reply to post by ipsedixit
One final kick at the can for Starlite:
YES it really DOES exist!
Is it really NEW? hmmm.....NO!
How does it work?
It works using basic scientific principles that adhere to the 2nd Law of Thermodynamics.
"Over time, differences in temperature, pressure, and chemical potential
equilibrate in an isolated physical system" - Wikipedia
"Energy Can be neither created nor truly destroyed...ONLY changed in form."
...What does the 2nd Law of Thermodynamics have to do with Starlite?
Starlite absorbs thermal radiation (i.e. heat) from a defined source
and redistributes it over a large surface area to an internally bound
secondary heat-holding substance.
Being an organic composite of PROBABLY (not confirmed!) of
Boro-Carbides, High Density Plastic Polymers, likely some
Aluminum Oxide (alumina) and/or Copper Oxide
and possibly molybdenum...the particles of Starlite
are likely (under a microscope) either massively pitted
or glass shard-like in appearance. The weakly bound
individual particles (held together via Van Der Waals forces
or simple surface friction) have HUGE amounts of surface
area per given unit of volume. This acts MUCH like a radiator
which will QUICKLY diffuse incoming thermal radiation
to a secondary substance that can HOLD large amounts
of heat for long periods of time while SLOWLY radiating it
away in-between the weakly bound particles of Starlite.
The Boro-Carbides and other ceramics are likely the
heat holders/slow diffusers of thermal radiation while
the aluminum oxides and/or copper oxides are the
substances which act as the radiator fins that RAPIDLY
absorb incoming thermal energy before passing it along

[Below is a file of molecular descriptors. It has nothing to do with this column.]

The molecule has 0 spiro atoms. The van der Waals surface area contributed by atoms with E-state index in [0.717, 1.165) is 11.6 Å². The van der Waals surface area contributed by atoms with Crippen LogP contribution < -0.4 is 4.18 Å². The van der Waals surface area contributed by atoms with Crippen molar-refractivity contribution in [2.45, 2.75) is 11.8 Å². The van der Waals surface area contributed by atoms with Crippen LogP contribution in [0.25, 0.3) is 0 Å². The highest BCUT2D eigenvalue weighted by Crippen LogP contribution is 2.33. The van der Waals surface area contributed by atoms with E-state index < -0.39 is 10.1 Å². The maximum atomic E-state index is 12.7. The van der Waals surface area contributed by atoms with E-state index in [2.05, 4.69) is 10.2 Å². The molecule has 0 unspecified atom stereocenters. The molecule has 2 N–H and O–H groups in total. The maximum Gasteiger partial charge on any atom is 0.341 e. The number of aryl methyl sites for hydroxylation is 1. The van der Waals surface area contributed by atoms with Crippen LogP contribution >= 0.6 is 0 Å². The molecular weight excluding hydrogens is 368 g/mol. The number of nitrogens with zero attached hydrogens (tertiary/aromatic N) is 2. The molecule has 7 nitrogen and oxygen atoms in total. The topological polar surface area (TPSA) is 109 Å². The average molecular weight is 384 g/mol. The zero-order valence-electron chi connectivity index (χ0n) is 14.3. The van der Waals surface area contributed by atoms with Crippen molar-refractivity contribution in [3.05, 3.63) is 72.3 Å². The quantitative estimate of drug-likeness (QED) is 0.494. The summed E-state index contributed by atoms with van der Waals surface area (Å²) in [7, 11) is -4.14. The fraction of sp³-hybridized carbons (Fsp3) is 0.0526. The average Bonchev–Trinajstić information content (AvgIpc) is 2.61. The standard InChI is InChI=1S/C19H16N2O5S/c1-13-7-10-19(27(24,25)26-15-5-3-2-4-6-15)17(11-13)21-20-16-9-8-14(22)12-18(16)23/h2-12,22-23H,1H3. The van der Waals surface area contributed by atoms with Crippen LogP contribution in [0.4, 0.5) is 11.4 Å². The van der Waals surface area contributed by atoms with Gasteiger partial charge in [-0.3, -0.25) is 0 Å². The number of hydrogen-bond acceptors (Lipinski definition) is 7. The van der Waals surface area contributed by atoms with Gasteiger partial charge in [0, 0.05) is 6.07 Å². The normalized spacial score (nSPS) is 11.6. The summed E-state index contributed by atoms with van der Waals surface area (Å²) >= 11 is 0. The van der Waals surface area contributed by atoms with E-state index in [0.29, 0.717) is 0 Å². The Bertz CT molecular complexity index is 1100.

to the heat-holding ceramics. The polymers (i.e. probably
high density polyethylene or stearates) are the binders
which prevent the Starlite particles from completely
coming apart. Polymers make GREAT glue/paste-like
suspension mediums for heat absorbing/diffusing
ceramics and metal oxides.
Since these ceramics are crystalline (i.e. like glass)
they are lightly bound together and suffer from "Glass-Creep",
a quality which ALSO ensures that LOTS of free space is
between each particles which ensures that LOTS of
surface area is available to act much like the heat transfer
fins of a car radiator but at a molecular scale.
There was a TV episode in the 1990's which broadcast
an egg coated with one or two millimetres of Starlite being
able to withstand the 4500 degrees Celcius temperature of
an oxyacetylene torch.
This gives us a CLUE by which we could use a computer
to calculate the particle size of alumina or boro-carbides
needed in order to absorb or diffuse a given number of watts
per square centimetre at a thickness of one millimetre
over X number of seconds.
That calculation allows us to COPY the properties of Starlite
by mixing the right amount of ceramic particles of X-size in
microns or nanometers with the right amount of alumina
or copper oxide particles bound with a polymer suspension
paste in order to EQUAL the heat absorption and diffusion
capabilities of Starlite.
Since we somewhat KNOW what actually went INTO Starlite
it's only a matter of 50,000 to 1,000,000 possible combinations
of particle sizes and material volume proportions that would match
what was demonstrated with the torching of a typical chicken egg.
That computer modeling would take about 100 days to do
onto a 100 node 8-core server farm at a cost of
about $200,000 of computer processing time
which is CHEAP compared to the benefits displayed.
So how about it? The USA's DuPont or Germany's BASF or Japan's Kyocera,
you've got the dollars AND the computers...its NOT that hard...think size
of typical chicken egg and one millimetre thickness of paste...calculate optimal
particle sizes of Boro-Silica or Boro-Carbides, Aluminum Oxide, Copper Oxide, Molybdenum,
and some Polyethylene-like binder and you've got a DUPLICATE of Starlite.
PLEASE ALSO NOTE: The shape and orientation of the individual particles
is probably critical. This means the various shapes such as diamond-like shapes,
circular, asymmetric slabs, triangular, amorphous and other shapes MUST be considered.
IN ADDITION, their placement and orientation next to each other must also be taken into account.
such as....are the individual particles/shards in vertical or horizontal orientation?, are they
angled or set in a snake-scale like configuration?... and how much SPACE in-between the
particles/shards is required for optimal exposure of maximal surface area used for
heat absorption or dispersal?
Hope this helps!
edit on 2012/5/22 by StargateSG7 because: Spelling fix
edit on 2012/5/22 by StargateSG7 because: additional